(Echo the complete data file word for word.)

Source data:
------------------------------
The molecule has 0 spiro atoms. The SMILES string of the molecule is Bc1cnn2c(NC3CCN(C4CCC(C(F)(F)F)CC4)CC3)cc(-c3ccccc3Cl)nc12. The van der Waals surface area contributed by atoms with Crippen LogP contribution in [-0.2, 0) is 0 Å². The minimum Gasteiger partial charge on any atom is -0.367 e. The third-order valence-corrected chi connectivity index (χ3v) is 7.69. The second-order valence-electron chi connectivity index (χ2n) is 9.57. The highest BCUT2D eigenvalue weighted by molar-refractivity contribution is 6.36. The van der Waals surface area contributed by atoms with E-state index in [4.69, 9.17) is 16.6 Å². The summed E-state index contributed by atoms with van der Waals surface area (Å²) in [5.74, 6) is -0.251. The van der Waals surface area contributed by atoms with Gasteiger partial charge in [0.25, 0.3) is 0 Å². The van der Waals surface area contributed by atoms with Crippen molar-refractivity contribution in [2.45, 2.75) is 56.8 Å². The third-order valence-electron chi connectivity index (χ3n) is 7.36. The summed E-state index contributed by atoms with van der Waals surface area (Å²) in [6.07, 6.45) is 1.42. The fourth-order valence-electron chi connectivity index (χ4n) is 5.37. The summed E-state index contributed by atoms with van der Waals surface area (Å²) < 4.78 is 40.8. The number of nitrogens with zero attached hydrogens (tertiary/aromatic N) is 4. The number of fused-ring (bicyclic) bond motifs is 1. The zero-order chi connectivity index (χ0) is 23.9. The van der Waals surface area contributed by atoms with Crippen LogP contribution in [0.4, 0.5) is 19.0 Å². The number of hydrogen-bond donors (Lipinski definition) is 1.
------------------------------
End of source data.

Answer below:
The molecule has 0 spiro atoms. The SMILES string of the molecule is Bc1cnn2c(NC3CCN(C4CCC(C(F)(F)F)CC4)CC3)cc(-c3ccccc3Cl)nc12. The van der Waals surface area contributed by atoms with Crippen LogP contribution in [-0.2, 0) is 0 Å². The minimum Gasteiger partial charge on any atom is -0.367 e. The third-order valence-corrected chi connectivity index (χ3v) is 7.69. The second-order valence-electron chi connectivity index (χ2n) is 9.57. The highest BCUT2D eigenvalue weighted by molar-refractivity contribution is 6.36. The van der Waals surface area contributed by atoms with E-state index in [4.69, 9.17) is 16.6 Å². The summed E-state index contributed by atoms with van der Waals surface area (Å²) in [5.74, 6) is -0.251. The van der Waals surface area contributed by atoms with Gasteiger partial charge in [0.25, 0.3) is 0 Å². The van der Waals surface area contributed by atoms with Crippen molar-refractivity contribution in [2.45, 2.75) is 56.8 Å². The third-order valence-electron chi connectivity index (χ3n) is 7.36. The summed E-state index contributed by atoms with van der Waals surface area (Å²) in [6.07, 6.45) is 1.42. The fourth-order valence-electron chi connectivity index (χ4n) is 5.37. The summed E-state index contributed by atoms with van der Waals surface area (Å²) < 4.78 is 40.8. The number of nitrogens with zero attached hydrogens (tertiary/aromatic N) is 4. The number of fused-ring (bicyclic) bond motifs is 1. The zero-order chi connectivity index (χ0) is 23.9. The van der Waals surface area contributed by atoms with Crippen LogP contribution in [0.4, 0.5) is 19.0 Å². The number of hydrogen-bond donors (Lipinski definition) is 1.